The American journalist who contracted Ebola while working in Liberia is showing signs of improvement, The Nebraska Medical Center said in a news release Friday.

“[Ashoka] Mukpo’s condition is slightly improved,” Dr. Phil Smith, medical director of the biocontainment unit at The Nebraska Medical Center, said in the news release. “He’s been taking in some fluids and drinking Gatorade. But everyone needs to be reminded that this is still a very serious illness we’re dealing with and no one has a lot of experience treating it.”

Mukpo, 33, is being treated with brincidofovir, the experimental drug by biopharmaceutical company Chimerix, the hospital confirmed Tuesday.

Mukpo also received a blood transfusion Wednesday from Dr. Kent Brantly, an Ebola survivor who previously donated blood to Dr. Richard Sacra, a Massachusetts doctor who has since recovered from the virus.

The World Health Organization (WHO) has urged medics to use “convalescent therapies” such as blood transfusions from recovered Ebola patients to treat Ebola patients.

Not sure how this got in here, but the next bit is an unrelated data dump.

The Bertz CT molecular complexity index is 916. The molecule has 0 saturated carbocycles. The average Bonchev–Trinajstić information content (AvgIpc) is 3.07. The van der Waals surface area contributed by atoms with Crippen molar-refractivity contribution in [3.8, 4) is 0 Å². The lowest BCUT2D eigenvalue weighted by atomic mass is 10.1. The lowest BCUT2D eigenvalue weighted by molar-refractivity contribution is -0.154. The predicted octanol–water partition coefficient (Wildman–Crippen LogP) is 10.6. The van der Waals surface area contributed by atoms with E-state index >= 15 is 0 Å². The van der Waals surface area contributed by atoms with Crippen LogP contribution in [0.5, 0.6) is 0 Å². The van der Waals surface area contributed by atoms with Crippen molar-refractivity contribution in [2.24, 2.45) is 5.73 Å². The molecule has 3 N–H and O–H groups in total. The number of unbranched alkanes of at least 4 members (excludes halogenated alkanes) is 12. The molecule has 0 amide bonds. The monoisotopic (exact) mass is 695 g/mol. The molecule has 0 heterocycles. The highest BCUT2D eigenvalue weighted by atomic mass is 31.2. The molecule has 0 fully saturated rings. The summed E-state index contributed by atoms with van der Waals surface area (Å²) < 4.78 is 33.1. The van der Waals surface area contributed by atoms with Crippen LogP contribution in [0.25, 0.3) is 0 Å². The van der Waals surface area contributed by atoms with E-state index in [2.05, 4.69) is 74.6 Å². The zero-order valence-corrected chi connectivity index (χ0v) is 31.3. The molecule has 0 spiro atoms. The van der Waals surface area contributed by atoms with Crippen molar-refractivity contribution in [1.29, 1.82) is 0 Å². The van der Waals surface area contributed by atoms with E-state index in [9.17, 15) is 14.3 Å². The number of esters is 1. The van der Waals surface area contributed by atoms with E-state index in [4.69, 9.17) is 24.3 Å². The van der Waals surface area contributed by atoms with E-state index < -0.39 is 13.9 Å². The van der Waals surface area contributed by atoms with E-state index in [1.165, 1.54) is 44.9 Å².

Mukpo’s father, Dr. Mitchell Levy, said on Friday that he was “cautiously optimistic” about his son’s recovery.

“We definitely aren’t out of the woods, but it’s nice to see even a small amount of improvement,” Levy said. He noted that he was grateful for the team of 40 medical professionals caring for his son.

Mukpo previously told his father he wasn’t sure how he contracted Ebola, but that he thought it may have occurred while he was spray-washing something and contamination splashed back on him.

Thomas E. Duncan, the first Ebola patient diagnosed in the U.S., had also been treated with brincidofovir. Duncan, 44, died Wednesday morning.

The drug, which comes in tablet form, is currently undergoing additional tests in laboratory animals infected with Ebola. According to a statement from Chimerix, it was approved by the FDA for use in human Ebola patients on Monday.

The Associated Press and Reuters contributed to this report.